Arizona Attorney Liability to a Third Person
In Fickett v. Superior Court, 27 Ariz. App. 793, 558 P.2d 988 (1976), the conservator of an incompetent's estate sued the attorney for the former guardian, alleging the attorney had negligently failed "to discover that the guardian had embarked upon a scheme to liquidate the guardianship estate by misappropriation and conversion of the funds to his own use and by making improper investments for his personal benefit." 27 Ariz. App. at 794, 558 P.2d at 989.
In analyzing whether the guardian's attorney owed a duty to the ward, this court stated:
The determination of whether, in a specific case, the attorney will be held liable to a third person not in privity is a matter of policy and involves the balancing of various factors, among which are the extent to which the transaction was intended to affect the plaintiff, the foreseeability of harm to him, the degree of certainty that the plaintiff suffered injury, the closeness of the connection between the defendant's conduct and the injuries suffered, the moral blame attached to the defendant's conduct, and the policy of preventing future harm. Id. at 795, 558 P.2d at 990.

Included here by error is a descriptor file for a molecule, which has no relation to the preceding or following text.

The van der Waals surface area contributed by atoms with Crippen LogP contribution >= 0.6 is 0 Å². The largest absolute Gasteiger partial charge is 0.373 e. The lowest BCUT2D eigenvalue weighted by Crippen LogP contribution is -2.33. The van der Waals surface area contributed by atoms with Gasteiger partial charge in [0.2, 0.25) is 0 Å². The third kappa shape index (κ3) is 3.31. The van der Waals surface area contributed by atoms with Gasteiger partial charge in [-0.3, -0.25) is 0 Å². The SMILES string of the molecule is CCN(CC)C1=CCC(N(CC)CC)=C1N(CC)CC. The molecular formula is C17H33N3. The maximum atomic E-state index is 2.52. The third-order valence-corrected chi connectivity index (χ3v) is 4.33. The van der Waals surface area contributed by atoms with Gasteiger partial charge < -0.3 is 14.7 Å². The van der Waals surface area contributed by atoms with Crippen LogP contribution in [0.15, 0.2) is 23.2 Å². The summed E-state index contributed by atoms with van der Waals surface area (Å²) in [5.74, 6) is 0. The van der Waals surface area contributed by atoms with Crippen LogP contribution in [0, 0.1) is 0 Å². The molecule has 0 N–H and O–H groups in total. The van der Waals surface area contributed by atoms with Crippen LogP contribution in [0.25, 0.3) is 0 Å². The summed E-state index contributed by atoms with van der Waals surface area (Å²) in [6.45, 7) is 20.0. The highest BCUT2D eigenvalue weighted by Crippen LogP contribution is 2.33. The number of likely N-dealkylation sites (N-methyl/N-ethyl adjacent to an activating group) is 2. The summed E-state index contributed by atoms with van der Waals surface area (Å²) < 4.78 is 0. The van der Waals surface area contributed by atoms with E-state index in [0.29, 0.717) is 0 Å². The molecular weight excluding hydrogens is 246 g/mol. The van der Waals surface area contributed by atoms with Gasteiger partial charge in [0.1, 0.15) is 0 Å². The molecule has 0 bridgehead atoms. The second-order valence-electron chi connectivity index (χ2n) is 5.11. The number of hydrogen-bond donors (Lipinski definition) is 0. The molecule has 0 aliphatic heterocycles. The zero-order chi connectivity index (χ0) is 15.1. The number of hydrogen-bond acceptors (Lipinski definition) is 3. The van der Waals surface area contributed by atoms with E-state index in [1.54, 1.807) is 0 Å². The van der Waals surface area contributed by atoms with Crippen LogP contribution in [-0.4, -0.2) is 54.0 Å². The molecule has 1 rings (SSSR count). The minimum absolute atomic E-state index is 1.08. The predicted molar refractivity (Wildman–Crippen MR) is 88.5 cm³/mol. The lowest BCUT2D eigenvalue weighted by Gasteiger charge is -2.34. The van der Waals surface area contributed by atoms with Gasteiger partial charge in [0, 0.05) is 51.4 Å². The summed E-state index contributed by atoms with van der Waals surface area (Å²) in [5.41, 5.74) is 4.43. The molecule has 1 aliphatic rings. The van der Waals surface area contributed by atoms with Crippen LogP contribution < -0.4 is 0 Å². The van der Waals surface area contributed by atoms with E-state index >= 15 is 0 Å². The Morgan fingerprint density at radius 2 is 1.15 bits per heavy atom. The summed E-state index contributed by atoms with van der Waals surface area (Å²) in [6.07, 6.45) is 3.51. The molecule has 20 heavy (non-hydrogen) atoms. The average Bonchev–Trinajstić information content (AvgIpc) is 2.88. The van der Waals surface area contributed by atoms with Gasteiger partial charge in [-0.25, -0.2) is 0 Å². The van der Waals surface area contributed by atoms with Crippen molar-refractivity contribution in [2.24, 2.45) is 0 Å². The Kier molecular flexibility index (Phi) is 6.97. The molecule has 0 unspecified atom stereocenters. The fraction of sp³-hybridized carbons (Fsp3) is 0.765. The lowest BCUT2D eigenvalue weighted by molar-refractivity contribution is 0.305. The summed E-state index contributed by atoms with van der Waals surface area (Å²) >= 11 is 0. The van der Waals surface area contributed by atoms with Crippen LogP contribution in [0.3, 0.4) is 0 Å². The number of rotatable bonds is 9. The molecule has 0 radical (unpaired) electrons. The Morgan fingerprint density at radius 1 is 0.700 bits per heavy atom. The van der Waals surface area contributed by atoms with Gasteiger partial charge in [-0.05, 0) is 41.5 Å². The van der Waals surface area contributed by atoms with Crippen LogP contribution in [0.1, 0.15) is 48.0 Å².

Under the particular "circumstances presented" in Fickett, the Court concluded that, "when an attorney undertakes to represent the guardian of an incompetent, he assumes a relationship not only with the guardian but also with the ward." Id.
Accordingly, we upheld the trial court's denial of the attorney's motion for summary judgment because he had "failed to establish the absence of a legal relationship and concomitant duty to the ward." Id. at 796, 558 P.2d at 991.